Skin Infections in Returned Travelers: an Update

  • Robert F. Zimmerman
  • Elizabeth S. Belanger
  • Christopher D. PfeifferEmail author
Skin, Soft Tissue, Bone and Joint Infectious Diseases (N Safdar, Section Editor)
Part of the following topical collections:
  1. Topical Collection on Skin, Soft Tissue, Bone and Joint Infections


Dermatologic manifestations of travel-related illness are particularly vexing due to the broad differential diagnosis and clinicians’ unfamiliarity with uncommonly seen diseases. This paper aims to educate and update the reader on selected infectious diseases in the returned traveler whose disease manifestations are primarily dermatologic. First, the evolving epidemiology of these infections is examined; understanding the geographic distribution of infectious etiologies helps refine and narrow the differential diagnosis. This is followed by a discussion of six important clinical syndromes including cutaneous larva migrans (CLM), cutaneous leishmaniasis, tungiasis, myiasis, antibiotic-resistant skin and soft tissue infection, and selected infections associated with fever and rash (e.g., measles, chikungunya virus infection, dengue fever, rickettsial spotted fevers). Familiarity with these syndromes and a situational awareness of their epidemiology will facilitate a prompt, accurate diagnosis and lead to appropriate treatment and prevention of further disease spread.


Skin infection Travel medicine Cutaneous larva migrans Cutaneous leishmaniasis Tungiasis Myiasis Antibiotic resistance Skin and soft tissue infection Measles Chikungunya 


Compliance with Ethics Guidelines

Conflict of Interest

Elizabeth Belanger has no conflicts of interest. Christopher Pfeiffer received funding for other work from Oregon Health Authority.

Human and Animal Rights and Informed Consent

This article does not contain any studies with human or animal subjects performed by any of the authors.


Papers of particular interest, published recently, have been highlighted as: • Of importance •• Of major importance

  1. 1.••
    Leder K, Torresi J, Libman MD, et al. GeoSentinel surveillance of illness in returned travelers, 2007-2011. Ann Intern Med. 2013;158(6):456–68. The most recent GeoSentinal review of the demographics, geography, and diseases associated with travel, an interesting read with great summary tables.CrossRefPubMedGoogle Scholar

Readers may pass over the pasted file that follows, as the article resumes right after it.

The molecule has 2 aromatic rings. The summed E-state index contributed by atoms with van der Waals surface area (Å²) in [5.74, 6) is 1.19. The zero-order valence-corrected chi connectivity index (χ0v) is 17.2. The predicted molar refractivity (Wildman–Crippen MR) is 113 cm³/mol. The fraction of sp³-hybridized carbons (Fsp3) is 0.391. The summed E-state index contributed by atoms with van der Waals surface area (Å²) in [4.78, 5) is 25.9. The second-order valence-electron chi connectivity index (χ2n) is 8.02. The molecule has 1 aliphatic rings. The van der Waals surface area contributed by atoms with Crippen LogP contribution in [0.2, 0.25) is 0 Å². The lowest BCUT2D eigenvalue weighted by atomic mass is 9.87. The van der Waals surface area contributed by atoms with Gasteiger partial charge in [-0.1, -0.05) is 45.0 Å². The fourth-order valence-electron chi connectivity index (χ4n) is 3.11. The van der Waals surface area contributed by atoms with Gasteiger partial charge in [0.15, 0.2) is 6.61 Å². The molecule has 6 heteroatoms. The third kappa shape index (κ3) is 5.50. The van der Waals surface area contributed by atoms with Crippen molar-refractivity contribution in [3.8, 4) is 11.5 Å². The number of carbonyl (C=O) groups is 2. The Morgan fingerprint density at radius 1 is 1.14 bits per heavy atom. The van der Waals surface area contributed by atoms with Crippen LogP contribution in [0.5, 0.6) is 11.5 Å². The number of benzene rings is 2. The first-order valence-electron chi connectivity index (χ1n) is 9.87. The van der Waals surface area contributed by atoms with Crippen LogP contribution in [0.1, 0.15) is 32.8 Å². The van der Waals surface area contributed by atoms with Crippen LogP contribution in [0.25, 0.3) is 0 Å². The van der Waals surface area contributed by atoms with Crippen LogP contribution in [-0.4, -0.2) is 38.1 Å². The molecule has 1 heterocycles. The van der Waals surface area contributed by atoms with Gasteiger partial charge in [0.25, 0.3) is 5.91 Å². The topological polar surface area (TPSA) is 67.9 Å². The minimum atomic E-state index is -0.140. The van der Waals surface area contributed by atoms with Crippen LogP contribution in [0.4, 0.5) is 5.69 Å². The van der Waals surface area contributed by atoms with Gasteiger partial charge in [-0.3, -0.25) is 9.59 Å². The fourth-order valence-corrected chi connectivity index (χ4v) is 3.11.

2. 2.
    Caumes E, Carriere J, Guermonprez G, Bricaire F, Danis M, Gentilini M. Dermatoses associated with travel to tropical countries: a prospective study of the diagnosis and management of 269 patients presenting to a tropical disease unit. Clin Infect Dis. 1995;20(3):542–8.CrossRefPubMedGoogle Scholar
  3. 3.
    Lederman ER, Weld LH, Elyazar IR, et al. Dermatologic conditions of the ill returned traveler: an analysis from the GeoSentinel Surveillance Network. Int J Infect Dis. 2008;12(6):593–602.CrossRefPubMedGoogle Scholar
  4. 4.
    Bowman DD, Montgomery SP, Zajac AM, Eberhard ML, Kazacos KR. Hookworms of dogs and cats as agents of cutaneous larva migrans. Trends Parasitol. 2010;26(4):162–7.CrossRefPubMedGoogle Scholar
  5. 5.
    Heukelbach J, Jackson A, Ariza L, Feldmeier H. Prevalence and risk factors of hookworm-related cutaneous larva migrans in a rural community in Brazil. Ann Trop Med Parasitol. 2008;102(1):53–61.CrossRefPubMedGoogle Scholar
  6. 6.
    Galanti B, Fusco FM, Nardiello S. Outbreak of cutaneous larva migrans in Naples, southern Italy. Trans R Soc Trop Med Hyg. 2002;96(5):491–2.CrossRefPubMedGoogle Scholar
  7. 7.
    Heukelbach J, Feldmeier H. Epidemiological and clinical characteristics of hookworm-related cutaneous larva migrans. Lancet Infect Dis. 2008;8(5):302–9.CrossRefPubMedGoogle Scholar
  8. 8.
    Jelinek T, Maiwald H, Nothdurft HD, Loscher T. Cutaneous larva migrans in travelers: synopsis of histories, symptoms, and treatment of 98 patients. Clin Infect Dis. 1994;19(6):1062–6.CrossRefPubMedGoogle Scholar
  9. 9.
    Centers for Disease Control and Prevention. Zoonotic Hookworm. Accessed 1 June 2014.
  10. 10.
    Bouchaud O, Houze S, Schiemann R, et al. Cutaneous larva migrans in travelers: a prospective study, with assessment of therapy with ivermectin. Clin Infect Dis. 2000;31(2):493–8.CrossRefPubMedGoogle Scholar
  11. 11.
    Caumes E, Carriere J, Datry A, Gaxotte P, Danis M, Gentilini M. A randomized trial of ivermectin versus albendazole for the treatment of cutaneous larva migrans. Am J Trop Med Hyg. 1993;49(5):641–4.PubMedGoogle Scholar
  12. 12.
    Centers for Disease Control and Prevention. Leishmaniasis. Accessed June 1, 2014.
  13. 13.
    Clarke CF, Bradley KK, Wright JH, Glowicz J. Case report: emergence of autochthonous cutaneous leishmaniasis in northeastern Texas and southeastern Oklahoma. Am J Trop Med Hyg. 2013;88(1):157–61.CrossRefPubMedCentralPubMedGoogle Scholar
  14. 14.
    Arce A, Estirado A, Ordobas M, et al. Re-emergence of leishmaniasis in Spain: community outbreak in Madrid, Spain, 2009 to 2012. Euro Surveill. 2013;18(30):20546.PubMedGoogle Scholar
  15. 15.
    Lachaud L, Dedet JP, Marty P, et al. Surveillance of leishmaniases in France, 1999 to 2012. Euro Surveill. 2013;18(29):20534.PubMedGoogle Scholar
  16. 16.
    Gkolfinopoulou K, Bitsolas N, Patrinos S, et al. Epidemiology of human leishmaniasis in Greece, 1981-2011. Euro Surveill. 2013;18(29):20532.PubMedGoogle Scholar
  17. 17.
    Shirian S, Oryan A, Hatam GR, Panahi S, Daneshbod Y. Comparison of conventional, molecular, and immunohistochemical methods in diagnosis of typical and atypical cutaneous leishmaniasis. Arch Pathol Lab Med. 2014;138(2):235–40.CrossRefPubMedGoogle Scholar
  18. 18.•
    Centers for Disease Control and Prevention. Practical guide for laboratory diagnosis of leishmaniasis (2012). Accessed May 30, 2014. A very useful, straightforward step-by-step guide for the laboratory diagnosis of leishmaniasis available through the CDC, including specimen collection and shipping directions.